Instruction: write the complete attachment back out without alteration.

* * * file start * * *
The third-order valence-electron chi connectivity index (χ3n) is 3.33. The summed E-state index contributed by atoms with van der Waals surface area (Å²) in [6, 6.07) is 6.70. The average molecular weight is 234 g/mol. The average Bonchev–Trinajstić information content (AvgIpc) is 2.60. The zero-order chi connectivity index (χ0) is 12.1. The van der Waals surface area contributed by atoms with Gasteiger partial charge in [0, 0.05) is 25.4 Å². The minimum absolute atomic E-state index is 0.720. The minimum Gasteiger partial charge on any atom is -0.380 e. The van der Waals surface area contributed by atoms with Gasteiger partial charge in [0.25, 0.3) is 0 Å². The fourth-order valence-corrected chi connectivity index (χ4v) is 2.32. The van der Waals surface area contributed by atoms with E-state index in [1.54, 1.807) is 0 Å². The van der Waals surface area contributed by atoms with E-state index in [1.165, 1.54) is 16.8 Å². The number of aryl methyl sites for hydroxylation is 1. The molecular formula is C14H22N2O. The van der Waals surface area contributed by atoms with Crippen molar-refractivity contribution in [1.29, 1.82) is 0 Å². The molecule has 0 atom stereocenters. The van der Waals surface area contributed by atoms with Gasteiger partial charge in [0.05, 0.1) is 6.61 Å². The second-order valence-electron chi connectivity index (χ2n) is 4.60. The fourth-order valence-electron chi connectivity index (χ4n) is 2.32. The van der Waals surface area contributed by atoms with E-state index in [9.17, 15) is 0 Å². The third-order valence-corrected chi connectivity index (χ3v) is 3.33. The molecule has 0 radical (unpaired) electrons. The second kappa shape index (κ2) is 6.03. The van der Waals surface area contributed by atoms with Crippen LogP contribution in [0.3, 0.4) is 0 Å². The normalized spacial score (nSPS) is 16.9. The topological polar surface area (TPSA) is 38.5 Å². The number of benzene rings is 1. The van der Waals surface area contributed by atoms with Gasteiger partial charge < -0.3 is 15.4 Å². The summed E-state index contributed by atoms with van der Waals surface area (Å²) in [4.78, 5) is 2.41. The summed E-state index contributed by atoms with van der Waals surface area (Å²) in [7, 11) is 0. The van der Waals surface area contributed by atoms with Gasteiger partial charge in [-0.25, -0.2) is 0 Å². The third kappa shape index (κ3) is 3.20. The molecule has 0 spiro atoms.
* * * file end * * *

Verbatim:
The third-order valence-electron chi connectivity index (χ3n) is 3.33. The summed E-state index contributed by atoms with van der Waals surface area (Å²) in [6, 6.07) is 6.70. The average molecular weight is 234 g/mol. The average Bonchev–Trinajstić information content (AvgIpc) is 2.60. The zero-order chi connectivity index (χ0) is 12.1. The van der Waals surface area contributed by atoms with Gasteiger partial charge in [0, 0.05) is 25.4 Å². The minimum absolute atomic E-state index is 0.720. The minimum Gasteiger partial charge on any atom is -0.380 e. The van der Waals surface area contributed by atoms with Gasteiger partial charge in [0.25, 0.3) is 0 Å². The fourth-order valence-corrected chi connectivity index (χ4v) is 2.32. The van der Waals surface area contributed by atoms with E-state index in [1.54, 1.807) is 0 Å². The van der Waals surface area contributed by atoms with E-state index in [1.165, 1.54) is 16.8 Å². The number of aryl methyl sites for hydroxylation is 1. The molecular formula is C14H22N2O. The van der Waals surface area contributed by atoms with Crippen molar-refractivity contribution in [1.29, 1.82) is 0 Å². The molecule has 0 atom stereocenters. The van der Waals surface area contributed by atoms with Gasteiger partial charge in [0.05, 0.1) is 6.61 Å². The second-order valence-electron chi connectivity index (χ2n) is 4.60. The fourth-order valence-electron chi connectivity index (χ4n) is 2.32. The van der Waals surface area contributed by atoms with E-state index in [9.17, 15) is 0 Å². The third-order valence-corrected chi connectivity index (χ3v) is 3.33. The molecule has 0 radical (unpaired) electrons. The second kappa shape index (κ2) is 6.03. The van der Waals surface area contributed by atoms with Crippen LogP contribution in [0.3, 0.4) is 0 Å². The normalized spacial score (nSPS) is 16.9. The topological polar surface area (TPSA) is 38.5 Å². The number of benzene rings is 1. The van der Waals surface area contributed by atoms with Gasteiger partial charge < -0.3 is 15.4 Å². The summed E-state index contributed by atoms with van der Waals surface area (Å²) in [4.78, 5) is 2.41. The summed E-state index contributed by atoms with van der Waals surface area (Å²) in [7, 11) is 0. The van der Waals surface area contributed by atoms with Gasteiger partial charge in [-0.25, -0.2) is 0 Å². The third kappa shape index (κ3) is 3.20. The molecule has 0 spiro atoms.